Thanks to Indie Band Guru for such a thoughtful and glowing review of Friends and the Fakers!
With a blustery but cathartic release of steamy melodies spilling into one another, the title track in Friends and the Fakers ushers us into the sonic adventure that is the debut album of rock n’ roll duo LowRay with a radiant glow. Faceted with a dreamy groove that spins around in a drunken sway and accented with introspective, somewhat self-aware lyrics, the song layers one heavy tone atop another but makes sure to stop just short of becoming overwhelming.
As the hum of the warm electric guitars fade away and we get into the swing step of the aptly titled “Western Song,” the pace receives a kick in the pants from drummer James Irving, who dexterously walks us into a bluesy rhythm that makes for a refreshing follow-up to the indulgence of the title track. Singer/guitarist Daniel Fowlds whispers his lyrics plainly and sweetly in between the bursts of grinding organ and guitar vibrato, and it isn’t until he starts in on the acoustic “I’m Sorry” that we realize this is just the tipping point of his abilities. “I’m Sorry” pendulously stares down the barrel of a smoking guitar lick that punctuates the acoustic strumming with impunity, but our singer isn’t about to let its rattling ominousness steal the limelight from his poetic verse.
Following a startlingly bluesy conclusion to track three, “8 Track Tapes,” a zany pop number that reminds me a lot of a cleaned up Seattle sound, takes center stage and injects a vinyl-quality melody into the mix that brightens up the dark trail left behind by its predecessor. It doesn’t take long for LowRay to jettison back into the vortex of spacey post-punk though, and “Palisade” might just be his most haunting contribution to Friends and the Fakers. Driven by a reverberating bassline that puts so much pressure against Irving’s drumming that it feels like the track is about to come apart at the seams, “Palisade” is sensuously mischievous and seriously attentive to the littlest of details. Every nuance in this song’s studded groove is essential to its elegance, from the rigidity of the percussion to the radiant minor key crooning of Fowlds. This is a hard track to forget, and I can already tell it’s going to become a favorite of LowRay fans in the future.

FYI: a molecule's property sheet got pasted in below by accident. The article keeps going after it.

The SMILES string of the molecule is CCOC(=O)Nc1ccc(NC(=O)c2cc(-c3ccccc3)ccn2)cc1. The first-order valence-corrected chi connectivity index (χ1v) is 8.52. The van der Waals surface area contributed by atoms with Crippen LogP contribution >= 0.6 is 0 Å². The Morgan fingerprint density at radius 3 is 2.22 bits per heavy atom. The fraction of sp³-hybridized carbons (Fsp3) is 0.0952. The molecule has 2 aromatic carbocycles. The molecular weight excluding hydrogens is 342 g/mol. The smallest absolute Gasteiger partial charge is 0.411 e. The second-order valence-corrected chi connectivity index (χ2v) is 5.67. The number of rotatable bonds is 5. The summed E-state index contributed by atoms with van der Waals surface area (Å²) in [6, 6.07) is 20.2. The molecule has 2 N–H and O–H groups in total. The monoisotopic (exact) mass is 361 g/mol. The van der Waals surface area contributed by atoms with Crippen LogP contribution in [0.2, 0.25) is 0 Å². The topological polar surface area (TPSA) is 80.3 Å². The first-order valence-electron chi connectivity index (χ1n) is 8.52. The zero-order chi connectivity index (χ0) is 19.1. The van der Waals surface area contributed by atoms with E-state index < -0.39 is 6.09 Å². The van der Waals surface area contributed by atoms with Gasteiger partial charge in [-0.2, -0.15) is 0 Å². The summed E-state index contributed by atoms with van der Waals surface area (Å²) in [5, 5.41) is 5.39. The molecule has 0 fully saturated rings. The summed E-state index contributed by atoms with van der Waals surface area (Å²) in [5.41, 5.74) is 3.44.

“Waiting for You” isn’t quite as cinematic as “Palisade,” but its glassy opening melody is so sharp that it’s able to stay sonically on-par with the rest of what we’ve heard so far. Once the song warms up and gets into its groove, it actually boasts a lot more cumbersome harmonies than what it initially suggests, and I would say that ultimately it’s one of the most elaborately constructed songs on the whole of Friends and the Fakers. “Lonely Tuesday Night” tosses in a splash of old-fashioned Americana before giving way to the jazz-spiked “Let Me Be,” which throttles as much emotion at us as “Palisades” does bass-heavy confidence.
The Nazareth-inspired intro on “Sooner or Later” put a big smile on my face when I first played this album from beginning to end uninterrupted; not only does LowRay know how to be ironic and reverently creative with their music, they also know how to be witty and earnest. The cavalier “There’s a Place” wraps up Friends and the Fakers on a particularly upbeat note, and upon its conclusion, it leaves in its stead a couple of questions about what we just experienced. Is LowRay’s virgin album a formal projection of their definitive sound, or is it but the first stepping stone in a long evolutionary journey? At any rate, it’s a stellar way to enter the recording scene, and I for one couldn’t be more impressed with its artistically virtuous, substance-filled material. – Scottie Carlito